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The Iceberg of Ignorance Debunked

The iceberg of ignorance was first published in 1989 by consultant Sydney Yoshida. (I wrote about it here.) It led to the popular notion that front line workers knew 100% of the problems, supervisors were aware of 74%, middle managers were aware of 9% and senior executives were only aware of 4% of the problems.

Ever since the study was published, the “iceberg of ignorance” has been used as a metaphor to describe executives’ severely limited understanding of what is wrong within the company. Executives were only aware of the “tip of the iceberg”.

On the face of it, it makes sense. How could they know the problems besetting line workers? Or accounts payable clerks? Or sales reps working with Supervalu customers in Belzoni, MS?

But there’s one big problem with the iceberg metaphor– it’s wrong.

Or at least it’s wrong as it is usually applied.

My first production assignment was at Oscar Mayer’s Chicago plant where I was responsible for the quality of sliced meats production. Yes, Oscar Mayer bologna, among others. Bologna production started with receiving fresh meat and then proceeded through “Large Batch Blending”, stuffing and cooking through the “Continuous Large Sausage Processing” unit, slicing and packaging, and then on to shipping. It was a high volume, state-of-the-art manufacturing process that produced millions of packages of high quality sliced meats to customers throughout the country.

Every day there were quality-related problems to be handled. With scores of workers and hundreds of control points throughout the process, something was always needing attention. There was no way senior executives were aware of the problems being experienced on a daily basis in the Chicago facility. That was my job. And I wasn’t even aware of every quality problem either.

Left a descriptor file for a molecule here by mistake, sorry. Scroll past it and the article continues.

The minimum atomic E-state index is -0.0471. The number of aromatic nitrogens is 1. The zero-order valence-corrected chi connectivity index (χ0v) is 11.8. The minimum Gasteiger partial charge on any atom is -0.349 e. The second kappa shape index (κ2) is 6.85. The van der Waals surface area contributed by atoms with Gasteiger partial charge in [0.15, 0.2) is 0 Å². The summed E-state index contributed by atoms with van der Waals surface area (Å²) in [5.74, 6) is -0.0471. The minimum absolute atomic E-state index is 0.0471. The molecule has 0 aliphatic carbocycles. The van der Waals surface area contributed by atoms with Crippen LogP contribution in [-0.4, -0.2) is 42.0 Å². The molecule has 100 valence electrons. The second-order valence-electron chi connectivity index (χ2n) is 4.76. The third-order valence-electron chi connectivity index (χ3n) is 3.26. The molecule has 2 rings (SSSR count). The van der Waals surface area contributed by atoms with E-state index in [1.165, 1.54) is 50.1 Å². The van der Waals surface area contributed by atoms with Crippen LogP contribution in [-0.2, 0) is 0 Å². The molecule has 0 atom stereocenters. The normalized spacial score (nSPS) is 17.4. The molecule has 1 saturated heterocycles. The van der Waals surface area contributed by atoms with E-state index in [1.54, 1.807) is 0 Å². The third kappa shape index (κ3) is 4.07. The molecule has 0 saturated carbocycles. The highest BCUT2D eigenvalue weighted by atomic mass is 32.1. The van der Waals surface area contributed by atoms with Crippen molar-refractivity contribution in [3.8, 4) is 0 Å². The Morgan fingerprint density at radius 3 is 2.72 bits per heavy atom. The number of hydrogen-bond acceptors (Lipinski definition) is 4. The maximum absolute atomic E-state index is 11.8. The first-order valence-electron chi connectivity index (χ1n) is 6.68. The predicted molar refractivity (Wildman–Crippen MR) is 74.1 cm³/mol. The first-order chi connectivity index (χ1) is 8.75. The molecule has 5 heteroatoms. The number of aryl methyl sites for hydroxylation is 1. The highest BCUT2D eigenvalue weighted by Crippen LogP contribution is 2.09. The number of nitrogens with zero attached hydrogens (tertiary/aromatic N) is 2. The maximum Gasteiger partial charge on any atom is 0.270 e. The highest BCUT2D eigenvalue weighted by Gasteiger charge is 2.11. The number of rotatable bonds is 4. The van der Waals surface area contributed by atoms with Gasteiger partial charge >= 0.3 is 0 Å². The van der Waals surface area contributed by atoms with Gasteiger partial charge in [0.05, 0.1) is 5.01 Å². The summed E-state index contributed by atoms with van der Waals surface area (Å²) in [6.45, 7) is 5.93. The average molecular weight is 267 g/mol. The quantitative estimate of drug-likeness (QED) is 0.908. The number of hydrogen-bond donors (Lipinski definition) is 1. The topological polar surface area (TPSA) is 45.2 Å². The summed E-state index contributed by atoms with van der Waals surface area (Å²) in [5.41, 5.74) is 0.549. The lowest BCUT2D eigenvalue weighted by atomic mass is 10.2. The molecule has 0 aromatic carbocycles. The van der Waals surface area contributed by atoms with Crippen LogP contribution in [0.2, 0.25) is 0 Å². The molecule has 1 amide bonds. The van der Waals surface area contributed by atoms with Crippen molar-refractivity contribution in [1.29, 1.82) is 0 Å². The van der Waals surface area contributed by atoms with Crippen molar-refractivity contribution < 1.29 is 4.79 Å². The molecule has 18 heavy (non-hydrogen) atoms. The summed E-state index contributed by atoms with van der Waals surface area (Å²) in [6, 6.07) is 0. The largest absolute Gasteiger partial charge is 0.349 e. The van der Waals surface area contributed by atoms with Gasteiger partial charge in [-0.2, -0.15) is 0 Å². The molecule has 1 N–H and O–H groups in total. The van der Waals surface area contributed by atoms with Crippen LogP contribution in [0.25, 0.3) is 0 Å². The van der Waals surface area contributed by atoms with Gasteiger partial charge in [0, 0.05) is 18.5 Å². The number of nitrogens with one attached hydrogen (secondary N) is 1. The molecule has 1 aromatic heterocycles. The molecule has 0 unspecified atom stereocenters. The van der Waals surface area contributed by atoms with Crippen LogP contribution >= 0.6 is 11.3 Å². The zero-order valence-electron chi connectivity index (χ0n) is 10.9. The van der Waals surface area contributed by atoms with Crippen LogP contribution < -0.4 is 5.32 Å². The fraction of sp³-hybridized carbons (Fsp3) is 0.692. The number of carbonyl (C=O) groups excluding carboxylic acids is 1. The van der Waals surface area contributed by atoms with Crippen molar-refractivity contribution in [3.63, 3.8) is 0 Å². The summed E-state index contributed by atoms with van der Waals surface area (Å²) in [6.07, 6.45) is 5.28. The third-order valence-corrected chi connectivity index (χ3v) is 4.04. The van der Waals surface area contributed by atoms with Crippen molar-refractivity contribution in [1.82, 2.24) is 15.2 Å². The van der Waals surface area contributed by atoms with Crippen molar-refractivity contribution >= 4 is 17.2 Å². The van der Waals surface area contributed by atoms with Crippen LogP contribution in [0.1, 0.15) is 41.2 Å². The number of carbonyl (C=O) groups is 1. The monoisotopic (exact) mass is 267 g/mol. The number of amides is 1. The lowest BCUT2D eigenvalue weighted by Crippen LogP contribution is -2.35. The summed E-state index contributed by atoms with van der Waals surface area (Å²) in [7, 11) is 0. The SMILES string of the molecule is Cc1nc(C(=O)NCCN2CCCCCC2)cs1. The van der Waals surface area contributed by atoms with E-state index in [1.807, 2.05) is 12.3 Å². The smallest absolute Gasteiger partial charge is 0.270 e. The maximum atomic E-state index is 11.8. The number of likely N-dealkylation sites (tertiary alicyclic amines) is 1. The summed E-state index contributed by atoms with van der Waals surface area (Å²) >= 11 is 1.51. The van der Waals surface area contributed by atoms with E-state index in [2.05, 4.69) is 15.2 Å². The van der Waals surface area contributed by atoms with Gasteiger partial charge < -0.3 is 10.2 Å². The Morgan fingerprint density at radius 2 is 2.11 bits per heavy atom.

Fast forward to when I was a senior strategy executive. I no longer knew even 4% of the problems on the factory floor.

But people on the factory floor didn’t have any knowledge of the problems at the executive level either.

So, if I had only a <4% knowledge of factory floor problems and factory floor workers had <4% knowledge of executive problems, do we also have an upside down iceberg?

Yes, we do. We either have upside down icebergs or we have a useless metaphor.

The iceberg of ignorance as it is commonly applied is not an accurate depiction of reality. We are only aware of the problems close to us but are increasingly unaware of the problems further away from us in other jobs or at other levels of the organization.

The iceberg of ignorance is just not a very useful metaphor. Period. Unless of course you want to use it to attack executives and advance your own agenda…

Comments

Brilliant, my friend--and I am not using the word "brilliant " loosely. You're absolutely right, the 'Iceberg ' concept works both ways. Like, one of my mentors, Professor Gerald Nadler, taught me, "All models are wrong, some, however, are useful."

Interesting insight Larry and so true. I like the saying that in order to understand someone and the problems that he or she faces you need to walk in his or her shoes. The world be a great place if people understood each other better.
Mike

I think you're actually both wrong and right. No, factory floor workers in the boloney factory will not know 100% of the problems of the company, neither low-level problems nor executive level problems. But if you take into account that there has to be front line workers in all parts of the organisation (production, development, marketing, strategy, business development, etc..),  they are most probably aware of close to 100% of problems faced by exectuives. Not as individuals, but as a collective. This is important to keep in mind when taking decisions at a high level. At my company projects are regularly faced with budget cuts imposed by high level management. The usual outcome is that what remains of projects after budget cuts only has the potential to solve the ~4% of problems known to high level management.

Thanks for the post. It has clarified a few of my thoughts on this topic.

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